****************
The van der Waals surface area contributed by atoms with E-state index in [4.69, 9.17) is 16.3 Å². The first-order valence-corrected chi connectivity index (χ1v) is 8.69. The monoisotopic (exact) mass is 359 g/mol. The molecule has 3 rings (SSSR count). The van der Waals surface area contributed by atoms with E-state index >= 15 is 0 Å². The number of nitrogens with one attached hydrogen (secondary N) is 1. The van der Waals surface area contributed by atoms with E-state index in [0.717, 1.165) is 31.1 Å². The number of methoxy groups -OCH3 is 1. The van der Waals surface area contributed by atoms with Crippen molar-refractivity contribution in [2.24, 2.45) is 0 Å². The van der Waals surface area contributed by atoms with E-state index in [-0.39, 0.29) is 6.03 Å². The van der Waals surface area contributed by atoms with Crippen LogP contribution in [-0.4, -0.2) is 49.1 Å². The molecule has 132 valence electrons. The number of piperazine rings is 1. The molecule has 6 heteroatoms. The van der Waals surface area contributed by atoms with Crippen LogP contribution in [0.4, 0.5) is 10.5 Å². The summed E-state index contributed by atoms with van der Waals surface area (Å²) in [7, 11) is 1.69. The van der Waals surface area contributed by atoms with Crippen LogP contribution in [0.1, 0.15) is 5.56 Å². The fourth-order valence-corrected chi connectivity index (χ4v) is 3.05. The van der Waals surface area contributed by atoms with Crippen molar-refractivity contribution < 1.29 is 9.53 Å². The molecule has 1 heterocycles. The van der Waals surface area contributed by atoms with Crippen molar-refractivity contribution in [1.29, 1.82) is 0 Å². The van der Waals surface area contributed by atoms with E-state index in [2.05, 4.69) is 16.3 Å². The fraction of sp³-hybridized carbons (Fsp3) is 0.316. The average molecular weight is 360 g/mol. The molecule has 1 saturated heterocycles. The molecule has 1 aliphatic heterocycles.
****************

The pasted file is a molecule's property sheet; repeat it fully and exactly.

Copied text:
The van der Waals surface area contributed by atoms with E-state index in [4.69, 9.17) is 16.3 Å². The first-order valence-corrected chi connectivity index (χ1v) is 8.69. The monoisotopic (exact) mass is 359 g/mol. The molecule has 3 rings (SSSR count). The van der Waals surface area contributed by atoms with E-state index >= 15 is 0 Å². The number of nitrogens with one attached hydrogen (secondary N) is 1. The van der Waals surface area contributed by atoms with E-state index in [0.717, 1.165) is 31.1 Å². The number of methoxy groups -OCH3 is 1. The van der Waals surface area contributed by atoms with Crippen molar-refractivity contribution in [2.24, 2.45) is 0 Å². The van der Waals surface area contributed by atoms with E-state index in [-0.39, 0.29) is 6.03 Å². The van der Waals surface area contributed by atoms with Crippen LogP contribution in [-0.4, -0.2) is 49.1 Å². The molecule has 132 valence electrons. The number of piperazine rings is 1. The molecule has 6 heteroatoms. The van der Waals surface area contributed by atoms with Crippen LogP contribution in [0.4, 0.5) is 10.5 Å². The summed E-state index contributed by atoms with van der Waals surface area (Å²) in [7, 11) is 1.69. The van der Waals surface area contributed by atoms with Crippen LogP contribution in [0.1, 0.15) is 5.56 Å². The fourth-order valence-corrected chi connectivity index (χ4v) is 3.05. The van der Waals surface area contributed by atoms with Crippen molar-refractivity contribution < 1.29 is 9.53 Å². The molecule has 1 heterocycles. The van der Waals surface area contributed by atoms with Crippen molar-refractivity contribution in [1.29, 1.82) is 0 Å². The van der Waals surface area contributed by atoms with E-state index in [2.05, 4.69) is 16.3 Å². The fraction of sp³-hybridized carbons (Fsp3) is 0.316. The average molecular weight is 360 g/mol. The molecule has 1 saturated heterocycles. The molecule has 1 aliphatic heterocycles.